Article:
The Truth About Bobby Flay's First Restaurant

Long before Bobby Flay started throwing down, he was the boy wonder of the NYC restaurant scene who opened the Mesa Grill at the age of just 26 years old. As Flay told the Wall Street Journal, he dropped out of high school at 17 with no particular dreams of working in a restaurant, but a temporary gig as a busboy turned into a kitchen job which in turn led to his studying at the French Culinary Institute. At that point, a career in the food industry was pretty much a done deal for young Flay.

He learned about Southwestern flavors from 80s super-chef Jonathan Waxman, and these soon became his go-to palette. This, in turn, led to an invite from restaurateur Jerry Kretchmer, who had just returned from a visit to the Southwest. Kretchmer visited the region, according to Flay, "probably because he wants to be a cowboy." Upon returning to NYC, he decided to open a Southwestern restaurant, and heard that young Bobby Flay was the best chef for the job. Rather than just asking Flay to come work for him, however, Kretchmer actually invited him into a restaurant-owning partnership. When Flay was asked if he'd had to come up with any money to finance his share of the deal, he said no, all he was asked to bring was his "sweat equity."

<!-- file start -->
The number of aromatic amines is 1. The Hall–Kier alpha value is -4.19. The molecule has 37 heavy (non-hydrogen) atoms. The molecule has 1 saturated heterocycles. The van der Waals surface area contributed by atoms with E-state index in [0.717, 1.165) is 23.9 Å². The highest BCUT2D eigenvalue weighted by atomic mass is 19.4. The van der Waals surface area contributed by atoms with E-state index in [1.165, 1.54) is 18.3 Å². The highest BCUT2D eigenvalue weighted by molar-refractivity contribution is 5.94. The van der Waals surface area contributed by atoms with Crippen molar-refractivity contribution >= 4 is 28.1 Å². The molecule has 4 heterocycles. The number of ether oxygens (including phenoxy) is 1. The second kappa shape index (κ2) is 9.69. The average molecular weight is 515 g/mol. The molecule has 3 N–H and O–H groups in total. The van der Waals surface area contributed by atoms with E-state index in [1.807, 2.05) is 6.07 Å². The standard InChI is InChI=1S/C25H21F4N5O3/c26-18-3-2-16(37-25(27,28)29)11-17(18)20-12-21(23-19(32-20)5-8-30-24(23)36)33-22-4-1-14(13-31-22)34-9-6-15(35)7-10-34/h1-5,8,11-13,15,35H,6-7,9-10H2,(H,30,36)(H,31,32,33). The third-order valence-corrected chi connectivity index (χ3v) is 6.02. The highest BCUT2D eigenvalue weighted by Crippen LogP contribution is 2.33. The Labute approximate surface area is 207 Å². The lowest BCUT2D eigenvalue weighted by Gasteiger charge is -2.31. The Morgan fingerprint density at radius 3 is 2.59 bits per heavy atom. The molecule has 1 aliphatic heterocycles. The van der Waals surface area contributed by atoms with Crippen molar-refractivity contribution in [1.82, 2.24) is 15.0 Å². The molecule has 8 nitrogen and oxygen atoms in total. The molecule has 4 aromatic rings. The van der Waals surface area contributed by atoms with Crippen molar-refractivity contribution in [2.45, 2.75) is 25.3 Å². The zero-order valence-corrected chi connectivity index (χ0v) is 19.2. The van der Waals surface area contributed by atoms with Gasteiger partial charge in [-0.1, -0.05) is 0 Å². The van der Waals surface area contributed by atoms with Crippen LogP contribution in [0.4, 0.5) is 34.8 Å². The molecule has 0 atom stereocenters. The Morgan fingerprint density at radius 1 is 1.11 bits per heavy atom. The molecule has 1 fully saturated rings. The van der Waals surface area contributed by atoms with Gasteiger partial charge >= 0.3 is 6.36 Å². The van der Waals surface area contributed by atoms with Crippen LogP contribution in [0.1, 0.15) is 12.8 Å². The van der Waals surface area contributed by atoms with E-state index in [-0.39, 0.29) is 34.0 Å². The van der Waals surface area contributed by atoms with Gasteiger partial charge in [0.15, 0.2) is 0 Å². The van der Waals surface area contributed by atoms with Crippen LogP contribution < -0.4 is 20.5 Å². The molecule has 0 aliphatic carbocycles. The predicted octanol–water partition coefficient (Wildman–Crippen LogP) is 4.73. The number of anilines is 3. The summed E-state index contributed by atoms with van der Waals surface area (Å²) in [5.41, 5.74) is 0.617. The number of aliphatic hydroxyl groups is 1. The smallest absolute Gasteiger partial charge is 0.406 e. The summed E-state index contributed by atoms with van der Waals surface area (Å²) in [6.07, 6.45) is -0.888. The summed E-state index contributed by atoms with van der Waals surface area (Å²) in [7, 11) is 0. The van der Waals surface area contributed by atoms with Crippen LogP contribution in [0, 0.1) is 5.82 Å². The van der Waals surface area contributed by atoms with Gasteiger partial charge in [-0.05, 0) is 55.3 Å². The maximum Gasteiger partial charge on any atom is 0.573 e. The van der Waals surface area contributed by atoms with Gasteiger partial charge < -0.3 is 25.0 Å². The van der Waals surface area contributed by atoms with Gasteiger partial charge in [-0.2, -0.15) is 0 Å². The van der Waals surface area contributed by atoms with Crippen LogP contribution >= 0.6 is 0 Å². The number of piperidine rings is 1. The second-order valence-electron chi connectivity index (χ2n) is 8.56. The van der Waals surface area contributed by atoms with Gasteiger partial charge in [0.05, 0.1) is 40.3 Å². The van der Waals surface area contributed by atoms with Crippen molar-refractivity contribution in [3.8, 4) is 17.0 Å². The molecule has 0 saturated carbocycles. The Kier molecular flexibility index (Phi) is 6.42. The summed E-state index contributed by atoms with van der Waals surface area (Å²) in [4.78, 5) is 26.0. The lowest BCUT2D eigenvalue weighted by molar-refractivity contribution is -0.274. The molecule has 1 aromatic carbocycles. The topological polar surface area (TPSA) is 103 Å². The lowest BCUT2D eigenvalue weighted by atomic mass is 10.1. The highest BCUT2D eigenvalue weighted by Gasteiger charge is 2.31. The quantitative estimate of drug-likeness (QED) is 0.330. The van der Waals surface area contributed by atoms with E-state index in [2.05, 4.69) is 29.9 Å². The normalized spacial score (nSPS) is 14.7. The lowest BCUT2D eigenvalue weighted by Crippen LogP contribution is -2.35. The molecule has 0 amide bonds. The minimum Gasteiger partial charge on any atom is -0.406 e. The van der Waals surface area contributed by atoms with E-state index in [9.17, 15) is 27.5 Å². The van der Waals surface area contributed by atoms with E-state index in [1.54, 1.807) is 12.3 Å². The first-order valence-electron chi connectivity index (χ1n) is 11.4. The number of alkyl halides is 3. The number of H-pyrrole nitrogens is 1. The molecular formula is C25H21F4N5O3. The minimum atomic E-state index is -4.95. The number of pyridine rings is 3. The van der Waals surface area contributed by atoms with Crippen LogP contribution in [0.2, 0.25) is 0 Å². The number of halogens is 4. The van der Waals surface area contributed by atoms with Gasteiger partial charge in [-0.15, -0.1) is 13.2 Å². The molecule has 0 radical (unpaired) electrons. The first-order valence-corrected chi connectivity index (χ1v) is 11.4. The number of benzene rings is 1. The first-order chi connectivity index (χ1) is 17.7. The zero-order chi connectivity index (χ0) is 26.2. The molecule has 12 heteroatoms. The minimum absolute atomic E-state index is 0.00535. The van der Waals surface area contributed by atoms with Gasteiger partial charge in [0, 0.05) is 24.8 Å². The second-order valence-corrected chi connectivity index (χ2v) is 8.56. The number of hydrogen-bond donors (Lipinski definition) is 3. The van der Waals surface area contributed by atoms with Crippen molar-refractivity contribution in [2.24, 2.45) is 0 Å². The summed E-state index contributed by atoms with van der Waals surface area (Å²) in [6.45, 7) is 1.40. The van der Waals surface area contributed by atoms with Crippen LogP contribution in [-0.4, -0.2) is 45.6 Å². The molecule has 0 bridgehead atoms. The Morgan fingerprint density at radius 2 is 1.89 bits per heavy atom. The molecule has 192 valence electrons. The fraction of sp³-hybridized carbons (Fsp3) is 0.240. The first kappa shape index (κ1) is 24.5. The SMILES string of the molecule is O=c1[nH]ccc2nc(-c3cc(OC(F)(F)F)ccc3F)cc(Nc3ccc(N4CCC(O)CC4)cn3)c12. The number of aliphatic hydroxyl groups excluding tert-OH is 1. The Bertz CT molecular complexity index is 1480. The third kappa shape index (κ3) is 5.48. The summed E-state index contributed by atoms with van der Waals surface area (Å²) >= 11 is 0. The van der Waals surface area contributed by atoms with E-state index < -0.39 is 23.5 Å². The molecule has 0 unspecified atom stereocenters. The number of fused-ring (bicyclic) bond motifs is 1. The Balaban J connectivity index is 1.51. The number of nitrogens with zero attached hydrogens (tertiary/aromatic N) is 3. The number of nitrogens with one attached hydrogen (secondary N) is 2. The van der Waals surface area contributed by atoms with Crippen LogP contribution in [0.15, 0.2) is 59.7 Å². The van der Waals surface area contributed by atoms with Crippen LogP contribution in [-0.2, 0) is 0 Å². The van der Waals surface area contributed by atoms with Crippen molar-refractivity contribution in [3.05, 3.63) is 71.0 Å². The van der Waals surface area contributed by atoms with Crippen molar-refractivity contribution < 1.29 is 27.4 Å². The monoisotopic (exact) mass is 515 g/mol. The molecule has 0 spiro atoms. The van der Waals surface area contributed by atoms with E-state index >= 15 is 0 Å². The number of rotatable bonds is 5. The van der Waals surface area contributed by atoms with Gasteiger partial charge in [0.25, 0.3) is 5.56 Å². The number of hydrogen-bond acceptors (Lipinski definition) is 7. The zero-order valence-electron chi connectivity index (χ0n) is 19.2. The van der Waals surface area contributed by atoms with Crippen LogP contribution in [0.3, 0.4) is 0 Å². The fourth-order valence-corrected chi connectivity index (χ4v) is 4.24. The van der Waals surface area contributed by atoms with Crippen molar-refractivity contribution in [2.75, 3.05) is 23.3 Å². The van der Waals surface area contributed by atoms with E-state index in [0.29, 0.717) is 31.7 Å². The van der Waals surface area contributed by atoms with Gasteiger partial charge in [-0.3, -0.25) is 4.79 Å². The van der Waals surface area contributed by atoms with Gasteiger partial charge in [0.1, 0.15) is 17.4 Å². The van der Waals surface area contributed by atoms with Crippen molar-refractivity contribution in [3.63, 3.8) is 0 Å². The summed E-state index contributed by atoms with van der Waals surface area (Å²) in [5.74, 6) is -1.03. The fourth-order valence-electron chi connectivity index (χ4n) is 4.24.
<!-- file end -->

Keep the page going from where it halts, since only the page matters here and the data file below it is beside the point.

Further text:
The Mesa Grill lasted 22 years

Opened in 1991, Flay's first Mesa Grill stayed open until 2013 (via Flay's website) – a pretty good run, considering how competitive the NYC restaurant scene is. Mesa Grill was a hit from the get-go, named Best New Restaurant by New York magazine in 1992 (via Bobby Flay). Within 2 years, Flay opened his second NYC restaurant, the now-closed BOLO, and the Mesa Grill itself spawned a few offshoots. The last of these, the Mesa Grill at Caesars Palace in Las Vegas, shut down just a few months ago. Not on account of Flay having lost any of his luster, however, it's just that the former Iron Chef has moved on to his latest obsession: Italian food. This spring will see the opening of Caesars Palace's newest restaurant, Amalfi by Bobby Flay (via Eater Las Vegas).

While Flay's passion for Southwestern cuisine endured, however, the original Mesa Grill set the standard by which all other Southwestern restaurants have since been judged and introduced the world to such dishes as goat cheese queso fundido, blue corn smoked shrimp tacos, chipotle-glazed rib eye (via Yelp), and of course his signature shrimp and roasted garlic tamales. While this restaurant may be long gone, meaning you can no longer taste these creations cooked by a chef who'd trained under (or at least met) Flay, you can still get your oven mitts on a copy of Bobby Flay's Mesa Grill Cookbook to see if your DIY versions could possibly beat Bobby Flay